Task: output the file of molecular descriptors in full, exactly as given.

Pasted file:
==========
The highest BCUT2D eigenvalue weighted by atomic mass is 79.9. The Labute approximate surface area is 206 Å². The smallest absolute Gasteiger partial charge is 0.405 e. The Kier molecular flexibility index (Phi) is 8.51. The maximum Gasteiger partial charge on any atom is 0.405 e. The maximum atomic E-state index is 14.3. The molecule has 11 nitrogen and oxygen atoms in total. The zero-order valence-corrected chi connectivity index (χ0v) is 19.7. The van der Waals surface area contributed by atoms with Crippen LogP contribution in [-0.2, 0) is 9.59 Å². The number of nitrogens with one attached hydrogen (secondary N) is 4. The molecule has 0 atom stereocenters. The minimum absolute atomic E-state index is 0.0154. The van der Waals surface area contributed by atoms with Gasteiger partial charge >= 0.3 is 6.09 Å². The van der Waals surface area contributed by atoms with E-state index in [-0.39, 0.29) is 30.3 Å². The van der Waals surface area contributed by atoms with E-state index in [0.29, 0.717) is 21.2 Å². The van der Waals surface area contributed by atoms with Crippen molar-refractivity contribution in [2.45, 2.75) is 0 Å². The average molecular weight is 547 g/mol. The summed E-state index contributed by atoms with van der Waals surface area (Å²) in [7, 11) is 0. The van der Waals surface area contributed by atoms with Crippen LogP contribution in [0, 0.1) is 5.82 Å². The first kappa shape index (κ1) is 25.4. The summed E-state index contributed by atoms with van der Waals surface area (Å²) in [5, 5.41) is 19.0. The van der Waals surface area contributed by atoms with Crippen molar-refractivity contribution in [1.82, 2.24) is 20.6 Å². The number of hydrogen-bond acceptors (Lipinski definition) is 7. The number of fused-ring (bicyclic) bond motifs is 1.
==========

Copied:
The highest BCUT2D eigenvalue weighted by atomic mass is 79.9. The Labute approximate surface area is 206 Å². The smallest absolute Gasteiger partial charge is 0.405 e. The Kier molecular flexibility index (Phi) is 8.51. The maximum Gasteiger partial charge on any atom is 0.405 e. The maximum atomic E-state index is 14.3. The molecule has 11 nitrogen and oxygen atoms in total. The zero-order valence-corrected chi connectivity index (χ0v) is 19.7. The van der Waals surface area contributed by atoms with Crippen LogP contribution in [-0.2, 0) is 9.59 Å². The number of nitrogens with one attached hydrogen (secondary N) is 4. The molecule has 0 atom stereocenters. The minimum absolute atomic E-state index is 0.0154. The van der Waals surface area contributed by atoms with Gasteiger partial charge >= 0.3 is 6.09 Å². The van der Waals surface area contributed by atoms with E-state index in [-0.39, 0.29) is 30.3 Å². The van der Waals surface area contributed by atoms with E-state index in [0.29, 0.717) is 21.2 Å². The van der Waals surface area contributed by atoms with Crippen molar-refractivity contribution in [2.45, 2.75) is 0 Å². The average molecular weight is 547 g/mol. The summed E-state index contributed by atoms with van der Waals surface area (Å²) in [7, 11) is 0. The van der Waals surface area contributed by atoms with Crippen LogP contribution in [0, 0.1) is 5.82 Å². The first kappa shape index (κ1) is 25.4. The summed E-state index contributed by atoms with van der Waals surface area (Å²) in [5, 5.41) is 19.0. The van der Waals surface area contributed by atoms with Crippen molar-refractivity contribution in [1.82, 2.24) is 20.6 Å². The number of hydrogen-bond acceptors (Lipinski definition) is 7. The number of fused-ring (bicyclic) bond motifs is 1.